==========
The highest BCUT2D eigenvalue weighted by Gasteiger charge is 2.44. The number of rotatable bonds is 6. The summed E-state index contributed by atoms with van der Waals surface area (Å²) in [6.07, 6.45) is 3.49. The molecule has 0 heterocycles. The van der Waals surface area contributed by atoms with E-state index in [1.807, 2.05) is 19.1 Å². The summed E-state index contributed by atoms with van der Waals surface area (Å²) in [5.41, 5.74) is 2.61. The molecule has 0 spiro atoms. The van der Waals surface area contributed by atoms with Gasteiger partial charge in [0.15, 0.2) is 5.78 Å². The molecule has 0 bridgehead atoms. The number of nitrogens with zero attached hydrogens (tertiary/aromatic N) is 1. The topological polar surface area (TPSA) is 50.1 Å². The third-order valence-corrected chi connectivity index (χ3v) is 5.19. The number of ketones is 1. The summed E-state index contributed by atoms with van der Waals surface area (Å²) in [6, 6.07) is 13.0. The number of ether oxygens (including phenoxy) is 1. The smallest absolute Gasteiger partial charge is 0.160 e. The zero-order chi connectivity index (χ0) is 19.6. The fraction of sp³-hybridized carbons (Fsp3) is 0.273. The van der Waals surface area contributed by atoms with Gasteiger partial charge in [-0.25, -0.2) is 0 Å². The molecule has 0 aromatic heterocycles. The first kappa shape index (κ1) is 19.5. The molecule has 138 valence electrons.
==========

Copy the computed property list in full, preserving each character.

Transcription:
The highest BCUT2D eigenvalue weighted by Gasteiger charge is 2.44. The number of rotatable bonds is 6. The summed E-state index contributed by atoms with van der Waals surface area (Å²) in [6.07, 6.45) is 3.49. The molecule has 0 heterocycles. The van der Waals surface area contributed by atoms with E-state index in [1.807, 2.05) is 19.1 Å². The summed E-state index contributed by atoms with van der Waals surface area (Å²) in [5.41, 5.74) is 2.61. The molecule has 0 spiro atoms. The van der Waals surface area contributed by atoms with Gasteiger partial charge in [0.15, 0.2) is 5.78 Å². The molecule has 0 bridgehead atoms. The number of nitrogens with zero attached hydrogens (tertiary/aromatic N) is 1. The topological polar surface area (TPSA) is 50.1 Å². The third-order valence-corrected chi connectivity index (χ3v) is 5.19. The number of ketones is 1. The summed E-state index contributed by atoms with van der Waals surface area (Å²) in [6, 6.07) is 13.0. The number of ether oxygens (including phenoxy) is 1. The smallest absolute Gasteiger partial charge is 0.160 e. The zero-order chi connectivity index (χ0) is 19.6. The fraction of sp³-hybridized carbons (Fsp3) is 0.273. The van der Waals surface area contributed by atoms with Gasteiger partial charge in [-0.25, -0.2) is 0 Å². The molecule has 0 aromatic heterocycles. The first kappa shape index (κ1) is 19.5. The molecule has 138 valence electrons.